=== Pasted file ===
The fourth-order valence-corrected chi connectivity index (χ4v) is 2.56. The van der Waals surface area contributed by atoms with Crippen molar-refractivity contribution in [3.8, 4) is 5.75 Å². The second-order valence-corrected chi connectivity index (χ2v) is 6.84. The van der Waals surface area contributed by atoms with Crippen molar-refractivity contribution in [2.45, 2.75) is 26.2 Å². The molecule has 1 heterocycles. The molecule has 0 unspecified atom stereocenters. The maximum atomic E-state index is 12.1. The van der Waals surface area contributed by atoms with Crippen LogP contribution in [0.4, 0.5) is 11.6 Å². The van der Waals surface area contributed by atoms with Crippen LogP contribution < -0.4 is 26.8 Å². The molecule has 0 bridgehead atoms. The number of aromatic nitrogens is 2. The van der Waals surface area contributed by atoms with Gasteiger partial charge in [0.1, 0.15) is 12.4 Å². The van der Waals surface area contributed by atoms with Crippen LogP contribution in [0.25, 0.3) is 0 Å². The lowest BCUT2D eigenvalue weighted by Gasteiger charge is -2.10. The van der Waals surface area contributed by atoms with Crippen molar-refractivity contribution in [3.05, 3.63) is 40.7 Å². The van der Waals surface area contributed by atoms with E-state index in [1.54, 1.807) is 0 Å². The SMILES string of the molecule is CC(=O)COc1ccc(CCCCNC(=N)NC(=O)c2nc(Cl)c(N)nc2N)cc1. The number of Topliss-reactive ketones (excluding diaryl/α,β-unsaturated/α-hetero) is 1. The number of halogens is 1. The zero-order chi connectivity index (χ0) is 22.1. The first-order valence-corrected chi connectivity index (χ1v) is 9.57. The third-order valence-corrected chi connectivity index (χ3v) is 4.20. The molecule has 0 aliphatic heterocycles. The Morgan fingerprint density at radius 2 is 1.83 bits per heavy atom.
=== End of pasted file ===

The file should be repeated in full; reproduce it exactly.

The fourth-order valence-corrected chi connectivity index (χ4v) is 2.56. The van der Waals surface area contributed by atoms with Crippen molar-refractivity contribution in [3.8, 4) is 5.75 Å². The second-order valence-corrected chi connectivity index (χ2v) is 6.84. The van der Waals surface area contributed by atoms with Crippen molar-refractivity contribution in [2.45, 2.75) is 26.2 Å². The molecule has 1 heterocycles. The molecule has 0 unspecified atom stereocenters. The maximum atomic E-state index is 12.1. The van der Waals surface area contributed by atoms with Crippen LogP contribution in [0.4, 0.5) is 11.6 Å². The van der Waals surface area contributed by atoms with Crippen LogP contribution < -0.4 is 26.8 Å². The molecule has 0 bridgehead atoms. The number of aromatic nitrogens is 2. The van der Waals surface area contributed by atoms with Gasteiger partial charge in [0.1, 0.15) is 12.4 Å². The van der Waals surface area contributed by atoms with Crippen LogP contribution in [0.25, 0.3) is 0 Å². The lowest BCUT2D eigenvalue weighted by Gasteiger charge is -2.10. The van der Waals surface area contributed by atoms with Crippen molar-refractivity contribution in [3.05, 3.63) is 40.7 Å². The van der Waals surface area contributed by atoms with E-state index in [1.54, 1.807) is 0 Å². The SMILES string of the molecule is CC(=O)COc1ccc(CCCCNC(=N)NC(=O)c2nc(Cl)c(N)nc2N)cc1. The number of Topliss-reactive ketones (excluding diaryl/α,β-unsaturated/α-hetero) is 1. The number of halogens is 1. The zero-order chi connectivity index (χ0) is 22.1. The first-order valence-corrected chi connectivity index (χ1v) is 9.57. The third-order valence-corrected chi connectivity index (χ3v) is 4.20. The molecule has 0 aliphatic heterocycles. The Morgan fingerprint density at radius 2 is 1.83 bits per heavy atom.